Thursday, October 1, 2009 - 05:30
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Not a well known fact until now - during 3.0 release cycle, we've been working hard with DharmaTech to start regularly using unit tests for CiviCRM development and quality assurance. It's time to go out of the closet, since we're nearing the end of the first stage of this project - which was setting up everyone in the team with proper tools and migrating all the tests that we wrote before to our new framework.

So here's what we have right now:

  • A list of tests that we have right now is here It's not fully green (meaning - some tests still fail), since we're still in the process of migrating old tests and fixing them, but we hope to get to "all green" state soon. This page is being regenerated every 30 minutes (for now) and we'll be using it to continually check for regression bugs.
  • Code coverage report is here - we are doing quite good with API tests especially, coverage has been increasing steadily in last weeks. This should make our API more stable and reliable for integrators to work with.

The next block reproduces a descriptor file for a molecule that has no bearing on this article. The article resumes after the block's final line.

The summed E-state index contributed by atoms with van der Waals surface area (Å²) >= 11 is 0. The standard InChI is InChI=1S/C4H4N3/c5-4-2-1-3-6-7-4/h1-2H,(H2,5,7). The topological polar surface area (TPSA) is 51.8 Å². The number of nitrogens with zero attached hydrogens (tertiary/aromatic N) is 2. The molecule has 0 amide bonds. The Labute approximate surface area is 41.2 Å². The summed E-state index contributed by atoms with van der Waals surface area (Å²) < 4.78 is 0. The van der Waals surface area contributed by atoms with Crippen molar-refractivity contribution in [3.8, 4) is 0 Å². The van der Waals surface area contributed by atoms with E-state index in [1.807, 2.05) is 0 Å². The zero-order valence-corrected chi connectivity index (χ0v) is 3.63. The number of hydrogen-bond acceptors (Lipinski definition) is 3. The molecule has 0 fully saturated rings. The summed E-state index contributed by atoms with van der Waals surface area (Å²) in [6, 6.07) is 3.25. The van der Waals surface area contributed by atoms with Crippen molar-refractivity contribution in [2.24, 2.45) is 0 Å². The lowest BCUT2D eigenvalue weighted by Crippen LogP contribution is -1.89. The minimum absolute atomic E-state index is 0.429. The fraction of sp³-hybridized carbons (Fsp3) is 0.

Once we're finally done with current stage (finishing the migration), next steps will be:

  1. Starting to run tests against 3.0 (stable) code and for trunk (3.1 development) in the same time. This way, we'll see the regression happening on the trunk as new features jump in and will be able to wipe out some of the newly introduced problems long before alpha testing.
  2. Work on increasing the coverage for existing tests - the goal for 3.1 is API tests code coverage at 80% (at 59% currently), BAO tests code coverage at 50% (at 43% right now).
  3. Introducing browser tests (aka web tests). We'll be using Selenium and PHPUnit for this and hope for significant time savings on quality assurance we run before each stable release.

I'll be writing about this more, but will start with short request now: if you're using CiviCRM, filing issues and fixing bugs, please consider also helping us out with our unit tests. Filing an issue which has a test case attached speeds up fixing the bug considerably and also ensures that the similar bugs gets wiped out in the future in case they show up again during development of new versions. For now, if you want to get started, here are the instructions on how to set up the unit testing sandbox for CiviCRM.

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